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Morgan Faget
Morgan Faget

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Is a front-end and back-end team split a mistake

Currently there is a tendancy in our industry to specialise in front-end or back-end development and stick to it, it often comes down to interest or education. On top of this companies now tend to create two disctinct teams to take care of their applications and websites.

This split was effective or put into place in the last companies I've worked at and I wanted to give my two cents on this trend. The split is not obvious and should not be done lightly.

Why would we want to ?

This trend follows the logic that has been the default go-to architecture for websites and applications in the latest years. We build a stand-alone front-end that communicates with an API. No only does this give the possibility to release those two components independantly but it also gives the opportunity to develop other applications on top of the API without having to put in the effort of building a new back-end system to communicate with.

And since we have two different code base, two different deploy pipeline and two different applications it looks like the two team split makes sense.

The benefits

As mentionned, the fact that, in the end, the front and back end side of the application become two independant part of the same product means that there is no need to have the same team tackle these two development.

One of the major benefit is the fact that you can hire experts in their fields, language or framework. It brings efficiency in their team as well as the insurance that the project can move forward avoiding some of the hurdles those project usually encounter.

Communication also benefits from this. The team focuses on the same codebase, talk the same language and have a wider knowledge of the codebase since they're always working on the same one.
A smaller team also means that voices are heard more easily and the ideas flow faster. It helps with productivity and reactivity on new features or bugfixes.

A smaller and often underappreciated benefit is the added quality to documentation. Since the front-end team and the back-end team need to easily communicate, usually a standard way to communicate how things work is put into place.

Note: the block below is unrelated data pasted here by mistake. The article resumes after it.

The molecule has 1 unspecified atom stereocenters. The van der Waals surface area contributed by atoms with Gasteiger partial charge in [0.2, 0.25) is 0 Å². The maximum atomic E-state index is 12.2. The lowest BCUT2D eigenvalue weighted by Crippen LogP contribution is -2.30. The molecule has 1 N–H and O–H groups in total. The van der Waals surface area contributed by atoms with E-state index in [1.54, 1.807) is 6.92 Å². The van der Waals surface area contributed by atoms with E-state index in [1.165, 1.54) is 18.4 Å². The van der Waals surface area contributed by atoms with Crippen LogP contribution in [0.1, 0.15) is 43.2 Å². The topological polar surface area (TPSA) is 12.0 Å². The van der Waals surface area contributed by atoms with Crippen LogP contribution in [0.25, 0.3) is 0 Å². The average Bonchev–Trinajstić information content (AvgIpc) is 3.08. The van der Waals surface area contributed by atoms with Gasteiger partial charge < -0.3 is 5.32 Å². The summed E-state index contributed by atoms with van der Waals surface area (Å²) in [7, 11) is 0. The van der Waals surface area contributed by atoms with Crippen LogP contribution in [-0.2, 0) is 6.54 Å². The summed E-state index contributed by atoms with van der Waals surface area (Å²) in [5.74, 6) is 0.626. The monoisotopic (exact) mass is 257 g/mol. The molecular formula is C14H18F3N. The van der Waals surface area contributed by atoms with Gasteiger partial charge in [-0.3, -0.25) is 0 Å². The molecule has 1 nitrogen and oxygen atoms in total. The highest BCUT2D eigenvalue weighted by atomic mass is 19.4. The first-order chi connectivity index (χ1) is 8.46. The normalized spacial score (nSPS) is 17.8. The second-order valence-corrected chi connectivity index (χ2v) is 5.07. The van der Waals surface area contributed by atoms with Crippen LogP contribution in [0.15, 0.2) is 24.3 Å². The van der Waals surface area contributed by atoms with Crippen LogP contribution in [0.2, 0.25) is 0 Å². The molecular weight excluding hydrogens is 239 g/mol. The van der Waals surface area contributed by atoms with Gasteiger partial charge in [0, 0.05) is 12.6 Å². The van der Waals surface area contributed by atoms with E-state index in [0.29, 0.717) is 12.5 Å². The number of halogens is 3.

But we can easily see how this could be a problem in certain situations.

The drawbacks

The communication within the teams benefit from this split, but what about the communication between the two teams. And what about the communication between each team and other actor of the company.

When building a project from scratch, or even developing new features, the communication between both teams and the product team must be crystal clear. And if it is not, it can lead to conflicts in what each team has understood about what needs to be developed.
If the teams are in a configuration where they both have a manager and those manager don't communicate a lot and prefer going through their common superior, the slowness of the loop might create a divergence in the objectives of the teams and lead to changes or even large rewrite of the applications.

In my experience this has lead to one of my biggest fear when this split is done, the front-end and back-end team are tired on waiting on each other and develop the parts of the application that both of them judge as the most critical and when the time comes to put things together, a huge refactor is necessary to be able to present the tiniest thing.

So... Should we do it?

I am not pretending to have the perfect answer to this but I think that this decision should not be taken lightly.

From experience, I've been able to see it work extremely well and very poorly.

It worked when the split was done at a point in the company where they wanted to grow and build something new on the front-end without having to pull resources from the back-end.
It worked because the API was already designed, functional and documented. The front-end team was able to design their new application without having to wait on the API to be functional, and when it came to adding feature, the team knew how the API was designed and could ask for endpoints that were aligned with how the API worked.

On the other hand it has gone very poorly on a full rewrite of an application. Both teams started working on their architecture for a while, this time was used by the product team to define the scope of the new application.
The issue came when both teams did not finish their research at the same time. Some hurdles were encountered by one of the team and since the management wanted to keep a hard delimitation between the front-end and the back-end, resources were not moved around to help. And since the situation did not resolve, the product team was moved to other tasks and the time to answer grew longer.
This stalling resulted in the project collapsing onto itself when this rewrite was necessary to help the company grow into new segments. Instead the failure pushed to drop the project and keep developping on the old stack.

TL;DR: When doing a split, consult with the team members, make sure you have a strong plan and don't be too strict with it. The benefit of being able to hire more efficiently can be outweighted by the difficulty of communicate.

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